IBM announced the world’s first commercially available quantum computer at CES 2019. Well. Kinda.
Called IBM Q System One, the computer is a glass box the size of a van with a sleek black cylinder hanging from the ceiling. Yet you won’t find it in your garage, or in the offices of your nearest Fortune 500 company. Those willing to pay to harness the power of the 20-qubit machine will access IBM Q System One over the cloud. The hardware will be housed at IBM’s Q Computation Center, set to open this year in Poughkeepsie, New York.
Reception has proven mixed. While the initial wave of news was positive, some have received the announcement with skepticism. Their points are valid. While IBM’s press release touts that Q System One “enables universal approximate superconducting quantum computers to operate beyond the confines of the research lab,” it will remain under IBM’s watchful eye. And IBM already offered cloud access to quantum computers at the Thomas J. Watson Research Center in Yorktown, New York.
In effect, IBM Q System One is an expansion of an existing cloud service, not a new product. Yet that doesn’t lessen its impact.
Quantum computing faces many massive scientific challenges. Q System One, with 20 qubits, isn’t no where near capable of beating classical computers even in tasks that will theoretically benefit from quantum computing. No universal quantum computer exists today, and no one knows when one will arrive.
Yet, building a useful quantum computer will only be half the battle. The other half is learning how to use it. Quantum computing, once it arrives, will fundamentally change what computers can accomplish. Engineers will tackle the challenge of building a quantum computer that can operate in a normal environment, while programmers must learn to write software for hardware that compute in ways alien to binary computers.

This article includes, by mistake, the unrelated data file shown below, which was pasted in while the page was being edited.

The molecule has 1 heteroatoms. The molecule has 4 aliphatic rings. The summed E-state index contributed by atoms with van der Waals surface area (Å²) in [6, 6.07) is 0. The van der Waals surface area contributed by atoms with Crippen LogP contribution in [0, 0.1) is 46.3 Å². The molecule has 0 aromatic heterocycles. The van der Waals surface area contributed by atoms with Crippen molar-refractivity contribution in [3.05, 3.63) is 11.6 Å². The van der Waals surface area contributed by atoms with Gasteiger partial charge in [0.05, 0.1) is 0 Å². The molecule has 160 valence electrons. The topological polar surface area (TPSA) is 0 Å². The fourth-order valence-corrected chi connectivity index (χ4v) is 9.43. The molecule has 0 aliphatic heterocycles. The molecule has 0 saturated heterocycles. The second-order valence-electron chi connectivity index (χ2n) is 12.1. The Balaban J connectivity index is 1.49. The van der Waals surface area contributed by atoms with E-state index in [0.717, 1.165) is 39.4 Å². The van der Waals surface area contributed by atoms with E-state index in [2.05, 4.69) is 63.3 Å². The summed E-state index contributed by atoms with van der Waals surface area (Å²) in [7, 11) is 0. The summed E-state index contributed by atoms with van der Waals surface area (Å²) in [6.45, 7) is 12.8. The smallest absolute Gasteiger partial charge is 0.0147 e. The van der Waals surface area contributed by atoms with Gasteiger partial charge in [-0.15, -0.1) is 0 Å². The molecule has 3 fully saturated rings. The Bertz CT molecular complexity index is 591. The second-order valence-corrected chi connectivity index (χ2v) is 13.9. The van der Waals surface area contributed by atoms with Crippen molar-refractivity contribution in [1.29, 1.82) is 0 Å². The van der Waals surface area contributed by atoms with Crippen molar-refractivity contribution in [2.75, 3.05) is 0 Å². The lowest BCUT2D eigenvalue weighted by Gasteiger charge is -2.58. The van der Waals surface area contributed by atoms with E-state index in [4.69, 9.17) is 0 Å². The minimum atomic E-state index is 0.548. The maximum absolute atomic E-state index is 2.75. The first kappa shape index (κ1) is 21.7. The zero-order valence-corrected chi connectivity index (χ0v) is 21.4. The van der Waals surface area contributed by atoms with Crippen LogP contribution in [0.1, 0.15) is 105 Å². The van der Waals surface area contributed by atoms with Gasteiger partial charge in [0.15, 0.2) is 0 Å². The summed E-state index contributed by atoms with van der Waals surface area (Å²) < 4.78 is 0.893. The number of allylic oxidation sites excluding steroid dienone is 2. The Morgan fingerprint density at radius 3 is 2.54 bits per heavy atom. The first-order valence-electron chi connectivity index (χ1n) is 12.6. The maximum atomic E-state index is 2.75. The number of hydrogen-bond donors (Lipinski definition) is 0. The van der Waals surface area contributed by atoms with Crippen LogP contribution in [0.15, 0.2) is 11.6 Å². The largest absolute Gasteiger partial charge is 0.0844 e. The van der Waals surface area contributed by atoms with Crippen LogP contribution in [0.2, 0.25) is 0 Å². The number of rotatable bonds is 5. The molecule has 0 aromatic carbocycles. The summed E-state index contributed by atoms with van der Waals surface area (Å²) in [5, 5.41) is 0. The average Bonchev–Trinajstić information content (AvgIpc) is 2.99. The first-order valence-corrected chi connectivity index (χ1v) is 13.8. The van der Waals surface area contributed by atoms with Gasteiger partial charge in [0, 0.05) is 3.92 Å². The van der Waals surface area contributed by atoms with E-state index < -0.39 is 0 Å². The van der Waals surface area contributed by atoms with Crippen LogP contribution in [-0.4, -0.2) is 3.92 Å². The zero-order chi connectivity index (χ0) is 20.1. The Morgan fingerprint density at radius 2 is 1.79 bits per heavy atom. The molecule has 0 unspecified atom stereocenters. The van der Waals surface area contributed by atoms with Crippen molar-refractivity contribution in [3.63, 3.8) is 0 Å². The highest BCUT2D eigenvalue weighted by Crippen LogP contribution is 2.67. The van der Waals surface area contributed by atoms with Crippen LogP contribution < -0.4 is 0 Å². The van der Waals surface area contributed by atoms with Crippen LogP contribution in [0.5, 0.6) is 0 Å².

Companies can’t rely on a “build it, and they will come” philosophy. That might suffice so long as quantum computing remains in the realm of research, but it won’t work as the quantum realm bumps up against the general public. Quantum will need a breakthrough device that wows everyone at a glance. IBM Q System One is such a device.
Lessons from history
Impact is what IBM Q System One was meant to deliver from the start. Robert Sutor, IBM’s Vice President of Q Strategy and Ecosystem, said as much, telling Digital Trends that “[we] have to step back and say, ‘What have we created so far?’ It’s amazing what we’ve created so far, but is it a system? Is it a well-integrated system? Are all the individual parts optimized and working together as best as possible?”
The answer, up until recently, was no. IBM’s quantum computers were not meant to be used outside of a lab and were built with no regard for aesthetic or ease of use. Q System One changes that, and in doing so, it could entirely change how the system – and quantum computers, in general — are perceived.
This isn’t a new strategy for IBM. As Sutor will quickly point out, the company took a similar approach when it built computer mainframes in the 1960s and 70s. “With all the focus now, people going back to mid-century modern, IBM has a long history of design. […],” he told Digital Trends. “We are fully coming back to that.” Other examples of this tactic include Deep Blue’s famous chess match and the ThinkPad, which redefined how consumers thought of portable computers.
Q System One might not be a major leap forward for the science of quantum computing, but it will give the field the standard bearer it needs. It’s already making quantum feel less intimidating for those of us who lack a Ph.D in quantum physics.
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